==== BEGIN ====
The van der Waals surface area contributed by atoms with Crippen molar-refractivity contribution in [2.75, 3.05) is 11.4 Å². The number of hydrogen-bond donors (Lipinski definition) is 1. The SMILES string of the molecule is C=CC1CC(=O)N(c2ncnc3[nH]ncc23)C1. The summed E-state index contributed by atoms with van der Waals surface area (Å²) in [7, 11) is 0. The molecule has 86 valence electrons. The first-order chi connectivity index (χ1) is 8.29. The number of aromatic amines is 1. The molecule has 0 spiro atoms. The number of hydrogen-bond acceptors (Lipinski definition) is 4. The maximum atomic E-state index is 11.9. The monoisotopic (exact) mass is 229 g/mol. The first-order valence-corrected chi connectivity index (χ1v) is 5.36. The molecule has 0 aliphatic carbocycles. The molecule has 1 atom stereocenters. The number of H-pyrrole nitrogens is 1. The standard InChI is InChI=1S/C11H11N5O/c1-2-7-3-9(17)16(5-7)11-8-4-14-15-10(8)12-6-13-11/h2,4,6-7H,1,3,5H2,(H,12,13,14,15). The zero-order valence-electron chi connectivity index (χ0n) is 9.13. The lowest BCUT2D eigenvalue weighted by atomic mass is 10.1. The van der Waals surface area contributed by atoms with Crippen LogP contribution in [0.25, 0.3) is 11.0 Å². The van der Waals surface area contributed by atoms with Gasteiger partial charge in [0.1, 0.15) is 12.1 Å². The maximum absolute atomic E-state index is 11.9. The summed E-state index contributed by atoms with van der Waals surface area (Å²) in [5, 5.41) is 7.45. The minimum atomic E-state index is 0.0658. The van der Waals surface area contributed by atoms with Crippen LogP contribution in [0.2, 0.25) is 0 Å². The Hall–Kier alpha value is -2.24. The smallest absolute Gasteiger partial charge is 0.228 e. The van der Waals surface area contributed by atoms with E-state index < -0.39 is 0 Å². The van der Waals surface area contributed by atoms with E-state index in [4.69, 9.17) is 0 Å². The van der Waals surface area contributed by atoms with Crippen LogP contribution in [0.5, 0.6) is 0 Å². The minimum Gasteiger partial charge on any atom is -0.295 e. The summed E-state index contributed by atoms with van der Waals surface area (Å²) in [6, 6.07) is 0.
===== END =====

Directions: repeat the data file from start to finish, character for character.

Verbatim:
The van der Waals surface area contributed by atoms with Crippen molar-refractivity contribution in [2.75, 3.05) is 11.4 Å². The number of hydrogen-bond donors (Lipinski definition) is 1. The SMILES string of the molecule is C=CC1CC(=O)N(c2ncnc3[nH]ncc23)C1. The summed E-state index contributed by atoms with van der Waals surface area (Å²) in [7, 11) is 0. The molecule has 86 valence electrons. The first-order chi connectivity index (χ1) is 8.29. The number of aromatic amines is 1. The molecule has 0 spiro atoms. The number of hydrogen-bond acceptors (Lipinski definition) is 4. The maximum atomic E-state index is 11.9. The monoisotopic (exact) mass is 229 g/mol. The first-order valence-corrected chi connectivity index (χ1v) is 5.36. The molecule has 0 aliphatic carbocycles. The molecule has 1 atom stereocenters. The number of H-pyrrole nitrogens is 1. The standard InChI is InChI=1S/C11H11N5O/c1-2-7-3-9(17)16(5-7)11-8-4-14-15-10(8)12-6-13-11/h2,4,6-7H,1,3,5H2,(H,12,13,14,15). The zero-order valence-electron chi connectivity index (χ0n) is 9.13. The lowest BCUT2D eigenvalue weighted by atomic mass is 10.1. The van der Waals surface area contributed by atoms with Crippen LogP contribution in [0.25, 0.3) is 11.0 Å². The van der Waals surface area contributed by atoms with Gasteiger partial charge in [0.1, 0.15) is 12.1 Å². The maximum absolute atomic E-state index is 11.9. The summed E-state index contributed by atoms with van der Waals surface area (Å²) in [5, 5.41) is 7.45. The minimum atomic E-state index is 0.0658. The van der Waals surface area contributed by atoms with Crippen LogP contribution in [0.2, 0.25) is 0 Å². The Hall–Kier alpha value is -2.24. The smallest absolute Gasteiger partial charge is 0.228 e. The van der Waals surface area contributed by atoms with E-state index < -0.39 is 0 Å². The van der Waals surface area contributed by atoms with E-state index in [4.69, 9.17) is 0 Å². The van der Waals surface area contributed by atoms with Crippen LogP contribution in [0.5, 0.6) is 0 Å². The minimum Gasteiger partial charge on any atom is -0.295 e. The summed E-state index contributed by atoms with van der Waals surface area (Å²) in [6, 6.07) is 0.